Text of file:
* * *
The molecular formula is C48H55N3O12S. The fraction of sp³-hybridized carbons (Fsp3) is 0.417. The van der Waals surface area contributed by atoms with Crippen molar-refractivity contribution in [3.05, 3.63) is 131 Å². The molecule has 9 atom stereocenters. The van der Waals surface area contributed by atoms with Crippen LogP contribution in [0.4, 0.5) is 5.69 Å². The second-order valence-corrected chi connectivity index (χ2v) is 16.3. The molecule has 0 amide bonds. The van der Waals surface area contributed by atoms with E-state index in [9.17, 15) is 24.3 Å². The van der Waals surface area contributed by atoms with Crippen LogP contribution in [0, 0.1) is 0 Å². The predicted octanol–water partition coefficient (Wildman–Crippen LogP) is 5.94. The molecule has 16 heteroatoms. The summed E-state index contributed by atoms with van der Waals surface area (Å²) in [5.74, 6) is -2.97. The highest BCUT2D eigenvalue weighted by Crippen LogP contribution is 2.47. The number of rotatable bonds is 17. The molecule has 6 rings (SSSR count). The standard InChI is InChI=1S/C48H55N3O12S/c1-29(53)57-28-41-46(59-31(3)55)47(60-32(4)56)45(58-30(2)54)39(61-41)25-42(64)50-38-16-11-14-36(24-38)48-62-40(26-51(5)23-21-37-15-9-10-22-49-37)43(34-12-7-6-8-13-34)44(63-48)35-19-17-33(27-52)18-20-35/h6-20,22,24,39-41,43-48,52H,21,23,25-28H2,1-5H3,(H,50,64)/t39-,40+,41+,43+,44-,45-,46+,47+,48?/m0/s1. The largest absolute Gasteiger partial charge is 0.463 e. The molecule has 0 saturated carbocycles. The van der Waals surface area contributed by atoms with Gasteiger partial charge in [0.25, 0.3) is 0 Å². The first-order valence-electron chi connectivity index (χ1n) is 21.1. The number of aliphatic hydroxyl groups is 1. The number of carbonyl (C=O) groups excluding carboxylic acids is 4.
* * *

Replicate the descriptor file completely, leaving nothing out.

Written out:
The molecular formula is C48H55N3O12S. The fraction of sp³-hybridized carbons (Fsp3) is 0.417. The van der Waals surface area contributed by atoms with Crippen molar-refractivity contribution in [3.05, 3.63) is 131 Å². The molecule has 9 atom stereocenters. The van der Waals surface area contributed by atoms with Crippen LogP contribution in [0.4, 0.5) is 5.69 Å². The second-order valence-corrected chi connectivity index (χ2v) is 16.3. The molecule has 0 amide bonds. The van der Waals surface area contributed by atoms with E-state index in [9.17, 15) is 24.3 Å². The van der Waals surface area contributed by atoms with Crippen LogP contribution in [0, 0.1) is 0 Å². The predicted octanol–water partition coefficient (Wildman–Crippen LogP) is 5.94. The molecule has 16 heteroatoms. The summed E-state index contributed by atoms with van der Waals surface area (Å²) in [5.74, 6) is -2.97. The highest BCUT2D eigenvalue weighted by Crippen LogP contribution is 2.47. The number of rotatable bonds is 17. The molecule has 6 rings (SSSR count). The standard InChI is InChI=1S/C48H55N3O12S/c1-29(53)57-28-41-46(59-31(3)55)47(60-32(4)56)45(58-30(2)54)39(61-41)25-42(64)50-38-16-11-14-36(24-38)48-62-40(26-51(5)23-21-37-15-9-10-22-49-37)43(34-12-7-6-8-13-34)44(63-48)35-19-17-33(27-52)18-20-35/h6-20,22,24,39-41,43-48,52H,21,23,25-28H2,1-5H3,(H,50,64)/t39-,40+,41+,43+,44-,45-,46+,47+,48?/m0/s1. The largest absolute Gasteiger partial charge is 0.463 e. The molecule has 0 saturated carbocycles. The van der Waals surface area contributed by atoms with Gasteiger partial charge in [0.25, 0.3) is 0 Å². The first-order valence-electron chi connectivity index (χ1n) is 21.1. The number of aliphatic hydroxyl groups is 1. The number of carbonyl (C=O) groups excluding carboxylic acids is 4.